You Live In Fire Ant Territory?
Fire ants currently infest over 260 million acres in Alabama, Arkansas, Florida, Georgia, Louisiana, Mississippi, North Carolina, Oklahoma, South Carolina, Tennessee, Texas, and Puerto Rico. They have the potential to establish in other areas where average minimum temperatures are above 10 deg;F and rainfall is greater than 10 inches a year, or in irrigated areas. Localized infestations have also been reported in Arizona and Virginia.
Research indicates that the red imported fire ant may spread significantly further north than has been predicted in the past (including as far north, perhaps, as Long Island, N.Y. in the East, Washington State in the West, and Southern Illinois in the Midwest).
You Have Fire Ant Mounds?
Fire ant mounds are not particularly visible during the first thirty days of colony development. However, as the colony grows, the fire ant mound becomes very noticeable. It initially appears as a small amount of soil that has been pushed out of the ground. But then it grows to as high as 1 1/2 feet and 2 ft in diameter for a mature colony. Imported fire ant mounds are usually built in open sunny areas, sometimes supported by a wall, post or shrub. A mature colony will contain 100,000 to 500,000 workers. As many as 20% of the workers can be outside of the colony looking for food. They may go as far as 100 feet from their nest in that search. In the summer fire ants forage at night. In the spring and fall they forage in the daylight hours.
In most home landscapes, you should not wait for a colony to get to that size. A colony can have more than one mound all connected by tunnels just below the surface of the soil. The ants will defend those tunnels as well as the mounds, so stepping on a tunnel is just as hazardous as stepping on a mound. The mound has no external openings; underground tunnels radiating from the mound allow ants to come and go in search of food. Entrances to those tunnels can be as far as 10 yards away from the mound. The mound is a series of interlocking tunnels and chambers, which may reach more than five feet below the surface. Location of ants within the mound is dependent on weather conditions, water level and other factors.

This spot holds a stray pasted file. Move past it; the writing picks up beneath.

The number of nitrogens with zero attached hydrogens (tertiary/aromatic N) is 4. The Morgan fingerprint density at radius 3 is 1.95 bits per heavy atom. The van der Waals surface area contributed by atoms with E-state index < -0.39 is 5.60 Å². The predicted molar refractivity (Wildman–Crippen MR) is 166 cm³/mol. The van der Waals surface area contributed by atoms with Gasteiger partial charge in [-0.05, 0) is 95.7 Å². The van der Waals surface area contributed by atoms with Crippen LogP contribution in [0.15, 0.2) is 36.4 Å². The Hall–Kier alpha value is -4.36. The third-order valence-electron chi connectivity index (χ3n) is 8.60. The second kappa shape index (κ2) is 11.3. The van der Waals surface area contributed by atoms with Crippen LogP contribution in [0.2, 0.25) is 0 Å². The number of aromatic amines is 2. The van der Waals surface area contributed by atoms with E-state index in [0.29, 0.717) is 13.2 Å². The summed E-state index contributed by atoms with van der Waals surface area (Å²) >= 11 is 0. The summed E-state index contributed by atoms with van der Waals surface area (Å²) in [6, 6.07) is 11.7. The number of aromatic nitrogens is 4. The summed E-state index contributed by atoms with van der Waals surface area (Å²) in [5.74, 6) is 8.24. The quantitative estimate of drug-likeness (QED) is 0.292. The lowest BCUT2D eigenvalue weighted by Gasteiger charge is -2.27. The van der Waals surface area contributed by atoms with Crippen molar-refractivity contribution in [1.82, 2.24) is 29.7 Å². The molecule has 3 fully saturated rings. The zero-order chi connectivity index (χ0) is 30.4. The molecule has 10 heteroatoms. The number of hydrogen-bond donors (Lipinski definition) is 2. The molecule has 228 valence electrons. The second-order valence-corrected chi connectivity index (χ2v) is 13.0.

Identifying Fire Ants
Distinguishing between ant species is sometimes difficult and some species of fire ants are native to the U.S. Generally fire ants will be reddish brown to black in color. They can be 1/8” to ¼” long. Workers are most active at surface temperatures between 72 degrees F and 96 degrees F.
Fire ant colonies may include one or more queens. Single queen colonies are very territorial toward other fire ants. Newly mated queens landing in the territory of a single queen colony are attacked and killed. Colony life is different in multiple queen colonies. Workers in these colonies are less aggressive toward workers from other mounds, therefore mounds are closer together, making areas more heavily infested. In multiple queen sites, newly mated queens are often accepted into the colony instead of being killed. Multiple queen colonies may contain a few queens or up to several hundred. Control of these colonies is challenging, because as long as one queen survives the colony can continue.